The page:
LOGIN

RSS Facebook Twitter YouTube
GLOSSARY       

SEARCHGLOSSARY

A B C D E F G H I J K L M N O P Q R S T U V W X Y Z

PROFILESEARCH

Aulonocara hansbaenschi MEYER, RIEHL & ZETZSCHE, 1987

Red Shoulder Peacock

March 13th, 2012 — 1:20pm

Some eminent authors believe this species to be a geographical variant of the highly variable congener A. stuartgranti rather than a distinct taxon but since most popular resources continue to view it as valid we also list it here.

At Masinje it has been observed to show a distinct preference for rocky caves and crevices in relatively shallow (3-6 metres deep) water. This is in contrast to most other members of the genus, which tend to forage over sand, but similar to behaviour seen in A. jacobfreibergi.

1 comment » | Category: ,

Aulonocara jacobfreibergi (JOHNSON, 1974)

Malawi Butterfly

March 13th, 2012 — 1:20pm

This was one of the first Aulonocara spp. to enter the hobby and its popularity has endured. It’s known by several other vernacular names including ‘Freiberg’s peacock’, ‘fairy cichlid’ and ‘African butterfly’ as well as the erroneous ‘scientific’ names Trematocranus trevori, T. jacobfreigbergi and T. regina. A naturally-occurring, yellowish form from Undu reef, Tanzania is often referred to as ‘lemon jake’.

It can be told apart from most other members of the genus by the broad, pale distal margins in the dorsal, anal and caudal fins, more deeply-forked caudal fin and larger adult size.

Comment » | Category: ,

Aulonocara ethelwynnae MEYER, RIEHL & ZETZSCHE, 1987

Northern Aulonocara

March 13th, 2012 — 1:20pm

Endemic to Lake Malawi where it was described from and only occurs around ‘Chitendi Island’, now normally referred to as Chitande island plus a short stretch of coastline between Ngara and Chilumba along the lake’s northwestern shoreline.

Aulonocara spp. are benthophagous by nature employing a method of feeding whereby mouthfuls of substrate are taken and sifted for edible items with the remaining material expelled via the gills and mouth. They’re equally-skilled at hunting as grazing, tending to hover above the substrate until tiny movements are detected, and possess enlarged sensory pores on the head which assist in this technique.

Comment » | Category: ,

Aulonocara baenschi MEYER & RIEHL, 1985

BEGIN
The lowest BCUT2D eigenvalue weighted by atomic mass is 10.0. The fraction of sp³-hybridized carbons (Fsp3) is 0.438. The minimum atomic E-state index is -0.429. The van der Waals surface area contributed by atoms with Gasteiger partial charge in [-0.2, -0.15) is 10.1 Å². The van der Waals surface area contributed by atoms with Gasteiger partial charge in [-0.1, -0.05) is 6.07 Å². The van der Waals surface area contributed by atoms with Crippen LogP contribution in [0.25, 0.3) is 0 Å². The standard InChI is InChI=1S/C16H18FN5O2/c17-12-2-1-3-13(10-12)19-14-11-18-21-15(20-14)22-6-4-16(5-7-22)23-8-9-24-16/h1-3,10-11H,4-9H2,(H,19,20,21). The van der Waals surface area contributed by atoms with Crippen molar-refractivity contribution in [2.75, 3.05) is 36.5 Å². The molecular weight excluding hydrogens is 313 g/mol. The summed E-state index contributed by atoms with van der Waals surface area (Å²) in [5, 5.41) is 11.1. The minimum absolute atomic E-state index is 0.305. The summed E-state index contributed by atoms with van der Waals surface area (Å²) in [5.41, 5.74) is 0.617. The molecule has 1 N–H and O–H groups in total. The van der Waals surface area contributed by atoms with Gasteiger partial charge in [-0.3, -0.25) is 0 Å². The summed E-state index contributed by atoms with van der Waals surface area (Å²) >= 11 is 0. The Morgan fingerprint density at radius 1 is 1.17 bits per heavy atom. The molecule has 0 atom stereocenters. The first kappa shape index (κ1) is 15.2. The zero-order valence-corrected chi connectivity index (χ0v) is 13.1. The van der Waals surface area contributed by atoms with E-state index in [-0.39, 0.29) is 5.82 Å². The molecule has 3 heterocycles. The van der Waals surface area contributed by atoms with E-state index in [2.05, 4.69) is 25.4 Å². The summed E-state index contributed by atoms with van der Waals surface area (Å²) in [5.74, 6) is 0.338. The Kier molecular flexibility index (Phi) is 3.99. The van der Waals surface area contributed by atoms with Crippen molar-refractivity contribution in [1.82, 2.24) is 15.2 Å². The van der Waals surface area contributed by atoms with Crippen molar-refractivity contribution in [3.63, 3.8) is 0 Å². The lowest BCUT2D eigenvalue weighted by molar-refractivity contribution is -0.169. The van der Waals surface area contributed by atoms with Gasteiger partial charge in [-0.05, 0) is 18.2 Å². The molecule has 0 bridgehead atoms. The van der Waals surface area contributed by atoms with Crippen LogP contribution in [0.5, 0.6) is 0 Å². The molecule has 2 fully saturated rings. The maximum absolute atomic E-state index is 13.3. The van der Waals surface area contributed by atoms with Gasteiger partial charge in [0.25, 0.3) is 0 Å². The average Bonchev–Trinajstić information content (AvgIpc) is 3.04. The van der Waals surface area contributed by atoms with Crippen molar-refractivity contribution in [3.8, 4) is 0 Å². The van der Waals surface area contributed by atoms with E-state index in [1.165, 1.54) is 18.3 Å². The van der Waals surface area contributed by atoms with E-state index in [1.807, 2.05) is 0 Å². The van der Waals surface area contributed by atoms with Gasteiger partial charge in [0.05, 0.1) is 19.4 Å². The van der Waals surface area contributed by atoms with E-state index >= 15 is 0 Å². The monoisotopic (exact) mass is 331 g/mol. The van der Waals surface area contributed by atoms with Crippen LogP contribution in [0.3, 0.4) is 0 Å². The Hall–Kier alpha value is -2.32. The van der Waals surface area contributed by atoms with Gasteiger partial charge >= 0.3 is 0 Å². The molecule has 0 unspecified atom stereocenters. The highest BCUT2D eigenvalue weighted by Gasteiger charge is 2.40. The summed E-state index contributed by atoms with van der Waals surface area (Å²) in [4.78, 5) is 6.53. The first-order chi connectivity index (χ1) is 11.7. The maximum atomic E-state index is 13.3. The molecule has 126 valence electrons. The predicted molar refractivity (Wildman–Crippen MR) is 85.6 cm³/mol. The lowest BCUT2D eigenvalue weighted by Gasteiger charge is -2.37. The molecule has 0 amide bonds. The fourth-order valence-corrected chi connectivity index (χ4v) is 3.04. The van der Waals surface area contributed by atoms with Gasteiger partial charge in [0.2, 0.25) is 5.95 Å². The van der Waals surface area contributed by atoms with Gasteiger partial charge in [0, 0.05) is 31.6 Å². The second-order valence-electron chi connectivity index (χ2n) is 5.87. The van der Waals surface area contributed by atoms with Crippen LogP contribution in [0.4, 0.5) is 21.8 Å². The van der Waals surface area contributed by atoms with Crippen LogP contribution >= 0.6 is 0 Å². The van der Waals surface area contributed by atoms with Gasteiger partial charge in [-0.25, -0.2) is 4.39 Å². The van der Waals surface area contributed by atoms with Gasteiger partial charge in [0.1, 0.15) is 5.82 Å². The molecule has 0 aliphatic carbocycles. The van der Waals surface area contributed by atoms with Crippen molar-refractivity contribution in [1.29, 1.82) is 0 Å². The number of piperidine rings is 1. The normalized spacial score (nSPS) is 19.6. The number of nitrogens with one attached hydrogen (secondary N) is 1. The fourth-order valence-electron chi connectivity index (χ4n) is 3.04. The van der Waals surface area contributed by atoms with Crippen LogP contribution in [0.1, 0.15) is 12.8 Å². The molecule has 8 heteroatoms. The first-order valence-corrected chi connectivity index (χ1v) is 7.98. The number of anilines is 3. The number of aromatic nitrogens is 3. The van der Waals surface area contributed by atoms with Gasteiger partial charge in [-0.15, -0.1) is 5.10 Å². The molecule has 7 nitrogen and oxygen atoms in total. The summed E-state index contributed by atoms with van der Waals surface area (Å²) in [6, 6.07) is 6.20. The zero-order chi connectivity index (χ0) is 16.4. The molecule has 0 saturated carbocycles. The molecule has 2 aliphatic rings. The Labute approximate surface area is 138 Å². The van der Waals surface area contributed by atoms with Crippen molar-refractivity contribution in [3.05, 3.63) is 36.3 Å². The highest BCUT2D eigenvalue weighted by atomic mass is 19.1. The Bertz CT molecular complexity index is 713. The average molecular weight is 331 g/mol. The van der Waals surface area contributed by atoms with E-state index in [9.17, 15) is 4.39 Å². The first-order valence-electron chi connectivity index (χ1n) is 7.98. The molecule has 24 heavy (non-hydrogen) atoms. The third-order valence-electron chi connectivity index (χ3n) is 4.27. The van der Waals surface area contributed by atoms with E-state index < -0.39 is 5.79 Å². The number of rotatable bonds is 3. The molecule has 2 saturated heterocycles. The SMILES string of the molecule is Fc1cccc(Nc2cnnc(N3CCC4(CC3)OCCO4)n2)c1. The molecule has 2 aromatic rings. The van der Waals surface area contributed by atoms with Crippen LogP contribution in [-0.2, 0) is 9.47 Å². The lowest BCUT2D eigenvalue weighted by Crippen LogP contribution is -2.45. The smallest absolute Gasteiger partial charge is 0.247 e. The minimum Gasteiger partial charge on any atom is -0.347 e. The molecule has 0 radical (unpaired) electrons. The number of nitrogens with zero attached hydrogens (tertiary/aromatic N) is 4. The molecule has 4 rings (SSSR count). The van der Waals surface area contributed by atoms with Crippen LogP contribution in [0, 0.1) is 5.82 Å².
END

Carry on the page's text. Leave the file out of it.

New Yellow Regal Peacock

March 13th, 2012 — 1:20pm

This species may also be sold variously as ‘yellow regal cichlid’, ‘Baensch’s peacock’, ‘sunshine peacock’ and ‘Nkhomo-Benga peacock’. The easiest way to distinguish it from similar-looking congeners is to look at the profile of the snout, which is steeper and more curved than that of its congeners.

Aulonocara spp. are benthophagous by nature employing a method of feeding whereby mouthfuls of substrate are taken and sifted for edible items with the remaining material expelled via the gills and mouth. They’re equally-skilled at hunting as grazing, tending to hover above the substrate until tiny movements are detected, and possess enlarged sensory pores on the head which assist in this technique.

Comment » | Category: ,

Altolamprologus compressiceps (BOULENGER, 1898)

Compressiceps

March 13th, 2012 — 1:20pm

This species varies in colour pattern depending on locality. Some of them are sold under several such names with the variant from Kigoma being known variously as A. compressiceps "Kigoma red", "Kigoma red fin", "Kigoma orange top" or "firefin" for example. The different populations should ideally be kept apart in aquaria and clearly labelled with collection locality in order to avoid hybridisation.

Forms popular in the aquarium hobby include:

– &quo…

Comment » | Category: ,

Aristochromis christyi TREWAVAS, 1935

March 13th, 2012 — 1:20pm

This is currently the only described member ofthe genus and despite having a wide distribution, it's not particularly common in Lake Malawi. Correspondingly it's not seen all that often in the hobby either. It's beak-like mouthparts are specially adapted to allow it to hunt smaller fish among crevices between rocks. It can also extend the mouth in all four directions at once, allowing it to swallow prey up to around 4" long!

As well as hunting amongst rocks, Aristoch…

1 comment » | Category: ,

Altolamprologus calvus (POLL, 1978)

Calvus

March 13th, 2012 — 1:20pm

A. calvus is a predator by nature and its body shape has been adapted to allow it to enter small crevices and gaps in the rockwork of Lake Tanganyika to prey on eggs, fry and small fish. Its laterally compressed shape makes the fish hard to spot head on, giving it an advantage over would be predators and prey alike. It is also quite well-armoured, possessing thick scales which can be turned towards potential attackers. These can cause real damage with their serrated edges.

Several colour form…

Comment » | Category: ,

Andinoacara rivulatus (GÜNTHER, 1860)

Gold Saum

March 13th, 2012 — 1:19pm

Native to extreme northern Peru and coastal drainages of western Ecuador as far north as the Río Esmereldas drainage and possibly beyond. The form from the Esmereldas and above may represent a different species (see ‘notes’).

1 comment » | Category: ,

Astronotus ocellatus (AGASSIZ, 1831)

Oscar

March 13th, 2012 — 1:19pm

This species is also referred to as ‘velvet cichlid’, ‘red oscar’, ‘tiger oscar’, or ‘marble cichlid’.

It is a popular aquarium fish although its adult size and typical life-span of 10-20 years must be taken into account before purchase. Numerous ornamental strains are now available, and while care is more-or-less identical for all of them a degree of additional care must be taken with the ‘long-finned’ variety which is a little less competitive than other forms.

2 comments » | Category: ,

Andinoacara pulcher (GILL, 1858)

Blue Acara

March 13th, 2012 — 1:19pm

This species was previously known as ‘Aequidens’ pulcher but has been considered s member of the genus Andinoacara since 2009.

2 comments » | Category: ,